Two major supplements studies broke last week in mainstream media, but it seems the hype has had little effect on supplements retailers and manufacturers. If consumers have formed a negative opinion toward supplements, the fallout remains to be seen.
"Our feeling with this whole thing is that the people that take supplements—they're not fazed by it. It's the people who are thinking about supplementation that may be discouraged and not come into a store," said John Kenny, MS in nutrition and product educator for the Seattle-based store Super Supplements.
NewHope360 reported on the studies published in the Archives of Internal Medicine and Journal of the American Medical Association (JAMA) last week. The first study purported to find that supplements were harmful for older women.The JAMA study claimed that men who take vitamin E are at higher risk of developing prostate cancer. Nutrition experts and the supplements industry were quick to rally and point out flaws and biases in both studies.
Kenny appeared on the local Fox News channel last week to address one of the studies. Since the TV appearance, which appeared to skew largely in favor of the negative outlook on supplements (watch the clip), the supplements retailer reports that no concerns were raised by customers on the specific topic of multivitamin mineral consumption and mortality in elderly women.
Strategies to respond to negative research on supplements
While customers may not be reacting yet (if at all) to the studies, it's beneficial to take steps now to prepare for future industry shakeups. Bill Crawford, director of retail publishing programs for New Hope Natural Media, offers these tips:
- Stay abreast of all supplement studies, positive and negative.
- Have a designated media spokesperson for your company. Be sure everyone knows who that person is and how to reach them quickly.
- When interviewed, be calm and positive. Focus on the facts of the benefits of supplements.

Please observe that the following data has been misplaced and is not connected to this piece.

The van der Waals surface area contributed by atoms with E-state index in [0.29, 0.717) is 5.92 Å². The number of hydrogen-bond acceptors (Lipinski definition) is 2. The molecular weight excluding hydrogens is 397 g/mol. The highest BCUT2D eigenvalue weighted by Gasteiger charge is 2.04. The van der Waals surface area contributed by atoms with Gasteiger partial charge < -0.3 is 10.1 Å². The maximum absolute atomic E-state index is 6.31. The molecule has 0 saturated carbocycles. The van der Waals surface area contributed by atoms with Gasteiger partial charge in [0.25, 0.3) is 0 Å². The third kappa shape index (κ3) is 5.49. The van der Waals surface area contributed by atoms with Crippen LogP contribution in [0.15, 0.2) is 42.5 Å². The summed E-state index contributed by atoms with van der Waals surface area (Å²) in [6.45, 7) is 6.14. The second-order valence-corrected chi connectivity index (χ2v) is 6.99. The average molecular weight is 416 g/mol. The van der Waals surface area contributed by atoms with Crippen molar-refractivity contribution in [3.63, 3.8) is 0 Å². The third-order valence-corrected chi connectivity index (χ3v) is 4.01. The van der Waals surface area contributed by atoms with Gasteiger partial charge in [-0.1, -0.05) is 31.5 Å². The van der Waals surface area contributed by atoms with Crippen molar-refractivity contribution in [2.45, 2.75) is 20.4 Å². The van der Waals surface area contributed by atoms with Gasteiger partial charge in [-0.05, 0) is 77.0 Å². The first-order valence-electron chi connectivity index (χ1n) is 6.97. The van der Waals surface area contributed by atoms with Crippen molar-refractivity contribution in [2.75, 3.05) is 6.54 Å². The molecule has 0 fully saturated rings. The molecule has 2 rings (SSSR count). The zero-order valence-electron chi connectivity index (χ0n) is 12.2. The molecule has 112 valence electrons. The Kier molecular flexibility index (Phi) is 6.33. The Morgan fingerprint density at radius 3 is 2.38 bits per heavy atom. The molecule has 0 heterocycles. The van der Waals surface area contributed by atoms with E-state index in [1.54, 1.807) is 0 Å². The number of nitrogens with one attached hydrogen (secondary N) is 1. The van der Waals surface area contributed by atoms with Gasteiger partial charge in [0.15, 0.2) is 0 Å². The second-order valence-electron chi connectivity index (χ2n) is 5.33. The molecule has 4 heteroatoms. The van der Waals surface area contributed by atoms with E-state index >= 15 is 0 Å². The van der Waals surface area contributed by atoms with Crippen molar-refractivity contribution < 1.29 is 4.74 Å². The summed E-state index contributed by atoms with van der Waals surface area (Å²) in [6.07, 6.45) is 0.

When it comes responding to negative research or press regarding supplements, retailers and manufacturers should remember it's a little like taking an actual supplement: It's best to take them before becoming ill, and not after you realize there's a problem.
Super Supplements does this by investing in staff education. "We dedicate a lot of time in educating our staff on the importance of nutrient," said Kenny, noting employees attend about 15 courses related to groups of products carried in the stores and receive training on the Dietary Supplement Health and Education Act (DSHEA). "We put a high price on education because we really want to empower our customers to make the best possible choices."
When Fox News approached Super Supplements for an interview, Kenny looked to the Natural Products Association (NPA) for guidance. The NPA and other industry associations, such as the Council for Responsible Nutrition (CRN), published rebuttals to the studies, which are essential for those companies and retailers on the front lines of consumer reaction.
Marilyn Ivins, customer service manager for supplements manufacturer Bluebonnet Nutrition, said the company also e-mailed its sales representatives with a synopsis of comments from the trade associations. While this prepared employees to answer questions, so far not one customer has called with a concern about the studies.